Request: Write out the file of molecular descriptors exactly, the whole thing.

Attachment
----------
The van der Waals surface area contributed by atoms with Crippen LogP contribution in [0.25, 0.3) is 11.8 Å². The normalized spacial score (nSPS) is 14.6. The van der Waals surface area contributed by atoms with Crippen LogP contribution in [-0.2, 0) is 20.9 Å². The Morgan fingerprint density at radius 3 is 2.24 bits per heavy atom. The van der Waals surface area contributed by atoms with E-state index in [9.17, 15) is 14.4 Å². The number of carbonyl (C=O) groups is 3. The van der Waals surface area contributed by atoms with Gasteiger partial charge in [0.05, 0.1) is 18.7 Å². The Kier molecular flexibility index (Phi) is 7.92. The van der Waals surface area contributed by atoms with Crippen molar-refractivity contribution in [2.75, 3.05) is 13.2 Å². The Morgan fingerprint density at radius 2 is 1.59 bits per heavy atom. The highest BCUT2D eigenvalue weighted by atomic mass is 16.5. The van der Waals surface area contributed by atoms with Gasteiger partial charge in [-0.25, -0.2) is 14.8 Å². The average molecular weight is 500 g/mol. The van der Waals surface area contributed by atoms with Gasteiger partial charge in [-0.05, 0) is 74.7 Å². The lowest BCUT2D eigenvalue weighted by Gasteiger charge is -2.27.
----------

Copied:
The van der Waals surface area contributed by atoms with Crippen LogP contribution in [0.25, 0.3) is 11.8 Å². The normalized spacial score (nSPS) is 14.6. The van der Waals surface area contributed by atoms with Crippen LogP contribution in [-0.2, 0) is 20.9 Å². The Morgan fingerprint density at radius 3 is 2.24 bits per heavy atom. The van der Waals surface area contributed by atoms with E-state index in [9.17, 15) is 14.4 Å². The number of carbonyl (C=O) groups is 3. The van der Waals surface area contributed by atoms with Gasteiger partial charge in [0.05, 0.1) is 18.7 Å². The Kier molecular flexibility index (Phi) is 7.92. The van der Waals surface area contributed by atoms with Crippen molar-refractivity contribution in [2.75, 3.05) is 13.2 Å². The Morgan fingerprint density at radius 2 is 1.59 bits per heavy atom. The highest BCUT2D eigenvalue weighted by atomic mass is 16.5. The van der Waals surface area contributed by atoms with Gasteiger partial charge in [-0.25, -0.2) is 14.8 Å². The average molecular weight is 500 g/mol. The van der Waals surface area contributed by atoms with Gasteiger partial charge in [-0.05, 0) is 74.7 Å². The lowest BCUT2D eigenvalue weighted by Gasteiger charge is -2.27.